The legacy of a continuous occupation dating back to the Stone Age and Medieval upheaval, European city streets were often narrow, dark and winding. As elsewhere in the world, people nurtured the dream of a city protected by ramparts.
And there came unto me one of the seven angels which had the seven vials full of the seven last plagues, and talked with me, saying, Come hither, I will shew thee the bride, the Lamb's wife.
And he carried me away in the spirit to a great and high mountain, and shewed me that great city, the holy Jerusalem, descending out of heaven from God,
Having the glory of God: and her light was like unto a stone most precious, even like a jasper stone, clear as crystal;
And had a wall great and high, and had twelve gates, and at the gates twelve angels, and names written thereon, which are the names of the twelve tribes of the children of Israel...
And he that talked with me had a golden reed to measure the city, and the gates thereof, and the wall thereof.
And the city lieth foursquare, and the length is as large as the breadth: and he measured the city with the reed, twelve thousand furlongs. The length and the breadth and the height of it are equal.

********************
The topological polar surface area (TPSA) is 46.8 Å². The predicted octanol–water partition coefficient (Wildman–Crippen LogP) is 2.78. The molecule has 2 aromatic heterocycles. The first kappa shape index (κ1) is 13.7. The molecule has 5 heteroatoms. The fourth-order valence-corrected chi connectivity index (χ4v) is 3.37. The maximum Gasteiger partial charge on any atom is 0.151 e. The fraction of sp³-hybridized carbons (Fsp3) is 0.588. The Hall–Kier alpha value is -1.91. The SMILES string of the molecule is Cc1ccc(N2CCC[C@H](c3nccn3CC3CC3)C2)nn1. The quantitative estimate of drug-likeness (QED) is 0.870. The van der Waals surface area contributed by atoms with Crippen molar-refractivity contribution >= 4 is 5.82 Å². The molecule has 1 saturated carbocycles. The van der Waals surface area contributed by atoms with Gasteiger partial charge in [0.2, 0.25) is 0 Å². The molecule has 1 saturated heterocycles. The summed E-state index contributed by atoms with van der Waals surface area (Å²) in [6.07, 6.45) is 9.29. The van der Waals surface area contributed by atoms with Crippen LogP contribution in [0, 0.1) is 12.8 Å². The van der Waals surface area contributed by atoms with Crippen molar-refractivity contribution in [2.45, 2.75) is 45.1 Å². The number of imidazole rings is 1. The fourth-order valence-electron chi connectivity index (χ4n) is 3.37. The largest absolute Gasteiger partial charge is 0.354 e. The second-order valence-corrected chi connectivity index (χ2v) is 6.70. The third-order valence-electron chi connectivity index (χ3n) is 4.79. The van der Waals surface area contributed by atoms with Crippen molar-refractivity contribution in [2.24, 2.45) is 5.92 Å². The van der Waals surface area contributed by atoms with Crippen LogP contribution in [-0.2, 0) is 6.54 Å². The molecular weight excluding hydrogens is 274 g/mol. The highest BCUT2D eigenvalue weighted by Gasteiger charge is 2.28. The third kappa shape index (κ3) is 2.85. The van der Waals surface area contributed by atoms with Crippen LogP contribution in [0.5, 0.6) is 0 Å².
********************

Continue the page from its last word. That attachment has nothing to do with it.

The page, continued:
And he measured the wall thereof, an hundred and forty and four cubits, according to the measure of a man, that is, of the angel.
And the building of the wall of it was of jasper: the city was pure gold, like unto clear glass...
And the twelve gates were twelve pearls; every several gate was of one pearl: and the street of the city was pure gold, as it were transparent glass.
And I saw no temple therein: for the Lord God Almighty and the Lamb are the temple of it.
And the city had no need of the sun, neither of the moon, to shine in it: for the glory of God did lighten it, and the Lamb is the light thereof.
Extract from the Apocalypse of John (King James Version)
Many believed the New Jerusalem—so eagerly anticipated by Christians and seen as a post-Apocalyptic utopia—was the representation of paradise.